“Shit! Shut the windows, QUICK!” Dan seizes up, pointing out the front window. I instantly think something has gone wrong with the vehicle, we’re pelting south along the Pacific Highway towards Newcastle and all of a sudden Danny isn’t his usual calm and composed self. “”Huntsman!” he growls, quick!”
A large pile of legs and fur scuttles towards us along the bonnet of Cheech, our trusty Holden Jackaroo. It stops short of the windscreen and maintains its grip despite our 60kmph progress. Half the size of an adult hand, this arachnid has a glint in each of its eight eyes and although I don’t have a big problem with spiders I don’t fancy wrestling with this one. It edges towards the edge of the bonnet and then makes a dash for the passenger side window, which I’d pulled shut seconds earlier.

I can see three of its hairy legs strutting out from behind the wing mirror. On the walkie talkie I’m telling the other two vans about our present plight. They pull alongside on the three-lane Highway and I see Becki and Bev screeching. On the far side of Kylie, the vehicle they drive, I see Laura looking in completely the opposite direction with a hand covering her eyes as an extra precaution: she isn’t a spider fan as we discovered back in Orbost, Vic, when another Huntsman invited itself into our cabin and plunged to the floor web assisted.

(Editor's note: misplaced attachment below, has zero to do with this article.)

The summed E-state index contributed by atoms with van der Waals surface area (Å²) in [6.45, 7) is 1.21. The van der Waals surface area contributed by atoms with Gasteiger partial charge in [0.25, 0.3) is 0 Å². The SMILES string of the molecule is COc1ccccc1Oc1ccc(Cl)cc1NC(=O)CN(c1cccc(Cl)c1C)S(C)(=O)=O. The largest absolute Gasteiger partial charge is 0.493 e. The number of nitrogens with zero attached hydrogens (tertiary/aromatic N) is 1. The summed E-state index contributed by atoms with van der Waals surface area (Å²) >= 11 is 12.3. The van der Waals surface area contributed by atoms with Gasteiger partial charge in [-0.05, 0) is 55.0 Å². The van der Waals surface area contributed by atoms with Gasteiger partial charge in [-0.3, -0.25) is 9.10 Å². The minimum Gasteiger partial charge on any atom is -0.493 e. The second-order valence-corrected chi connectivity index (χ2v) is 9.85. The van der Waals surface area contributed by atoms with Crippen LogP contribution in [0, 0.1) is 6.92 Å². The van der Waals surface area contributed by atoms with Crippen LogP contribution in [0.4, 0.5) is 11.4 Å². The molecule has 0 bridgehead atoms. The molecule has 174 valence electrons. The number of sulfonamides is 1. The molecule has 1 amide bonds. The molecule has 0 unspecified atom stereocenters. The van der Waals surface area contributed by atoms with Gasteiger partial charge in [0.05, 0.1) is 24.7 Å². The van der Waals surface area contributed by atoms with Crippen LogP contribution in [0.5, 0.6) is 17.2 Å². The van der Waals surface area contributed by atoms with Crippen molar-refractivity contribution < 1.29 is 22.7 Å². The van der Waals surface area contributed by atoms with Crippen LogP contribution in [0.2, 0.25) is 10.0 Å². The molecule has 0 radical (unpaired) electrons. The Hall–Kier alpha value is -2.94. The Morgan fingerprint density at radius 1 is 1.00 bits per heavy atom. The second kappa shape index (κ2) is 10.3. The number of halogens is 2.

Our spider, slightly larger than our pal in Victoria, decides to make a dash for our roof and chooses the front windscreen as the most direct path. Kate screams her usual on-off scream, “ahhhhhhhh, ahhhhhh, ahhhhhhh!” Dan clenches his teeth, one eye on the road and another on the six inch critter which is currently displaying its ugly grey underbody to the unhappy occupants of Cheech the Jackaroo. Simon pulls alongside in George and I see him mouth “OH MY GOD” as the spider finally disappears out of view. Dan’s flicked a switch and the windscreen wipers are swinging furiously but its too late, our little friend has ascended too far.
“If that thing gets in here I’m going to crash the car,” said Dan matter-of-factly.